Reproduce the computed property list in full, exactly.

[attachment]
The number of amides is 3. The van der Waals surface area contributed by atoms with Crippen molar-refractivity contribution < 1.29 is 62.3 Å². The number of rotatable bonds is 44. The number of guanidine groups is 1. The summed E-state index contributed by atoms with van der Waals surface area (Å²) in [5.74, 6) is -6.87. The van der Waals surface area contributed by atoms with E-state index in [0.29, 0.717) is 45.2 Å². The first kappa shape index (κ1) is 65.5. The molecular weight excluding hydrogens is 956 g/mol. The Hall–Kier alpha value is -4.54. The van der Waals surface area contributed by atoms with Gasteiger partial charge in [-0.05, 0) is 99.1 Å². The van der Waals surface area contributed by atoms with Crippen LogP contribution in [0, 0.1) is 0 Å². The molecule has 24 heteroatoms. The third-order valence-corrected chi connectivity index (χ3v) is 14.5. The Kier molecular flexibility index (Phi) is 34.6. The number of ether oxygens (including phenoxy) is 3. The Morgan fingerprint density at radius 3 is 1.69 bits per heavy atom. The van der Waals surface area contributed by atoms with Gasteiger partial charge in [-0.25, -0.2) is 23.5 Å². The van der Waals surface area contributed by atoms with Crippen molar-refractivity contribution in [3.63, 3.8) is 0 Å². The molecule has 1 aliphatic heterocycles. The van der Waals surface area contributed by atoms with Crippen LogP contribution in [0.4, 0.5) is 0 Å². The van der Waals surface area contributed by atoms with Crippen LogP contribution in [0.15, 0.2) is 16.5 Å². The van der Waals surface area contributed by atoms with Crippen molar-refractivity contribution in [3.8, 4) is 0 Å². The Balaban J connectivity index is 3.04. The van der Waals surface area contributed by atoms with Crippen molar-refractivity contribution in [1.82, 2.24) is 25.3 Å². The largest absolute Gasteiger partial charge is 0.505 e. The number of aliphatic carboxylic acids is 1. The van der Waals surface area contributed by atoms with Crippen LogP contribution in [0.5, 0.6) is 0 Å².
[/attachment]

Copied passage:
The number of amides is 3. The van der Waals surface area contributed by atoms with Crippen molar-refractivity contribution < 1.29 is 62.3 Å². The number of rotatable bonds is 44. The number of guanidine groups is 1. The summed E-state index contributed by atoms with van der Waals surface area (Å²) in [5.74, 6) is -6.87. The van der Waals surface area contributed by atoms with E-state index in [0.29, 0.717) is 45.2 Å². The first kappa shape index (κ1) is 65.5. The molecular weight excluding hydrogens is 956 g/mol. The Hall–Kier alpha value is -4.54. The van der Waals surface area contributed by atoms with Gasteiger partial charge in [-0.05, 0) is 99.1 Å². The van der Waals surface area contributed by atoms with Crippen LogP contribution in [0, 0.1) is 0 Å². The molecule has 24 heteroatoms. The third-order valence-corrected chi connectivity index (χ3v) is 14.5. The Kier molecular flexibility index (Phi) is 34.6. The number of ether oxygens (including phenoxy) is 3. The Morgan fingerprint density at radius 3 is 1.69 bits per heavy atom. The van der Waals surface area contributed by atoms with Gasteiger partial charge in [-0.25, -0.2) is 23.5 Å². The van der Waals surface area contributed by atoms with Crippen molar-refractivity contribution in [3.63, 3.8) is 0 Å². The molecule has 1 aliphatic heterocycles. The van der Waals surface area contributed by atoms with Crippen LogP contribution in [0.4, 0.5) is 0 Å². The van der Waals surface area contributed by atoms with Crippen LogP contribution in [0.15, 0.2) is 16.5 Å². The van der Waals surface area contributed by atoms with Crippen molar-refractivity contribution in [3.8, 4) is 0 Å². The Balaban J connectivity index is 3.04. The van der Waals surface area contributed by atoms with Crippen molar-refractivity contribution in [1.82, 2.24) is 25.3 Å². The largest absolute Gasteiger partial charge is 0.505 e. The number of aliphatic carboxylic acids is 1. The van der Waals surface area contributed by atoms with Crippen LogP contribution in [0.5, 0.6) is 0 Å².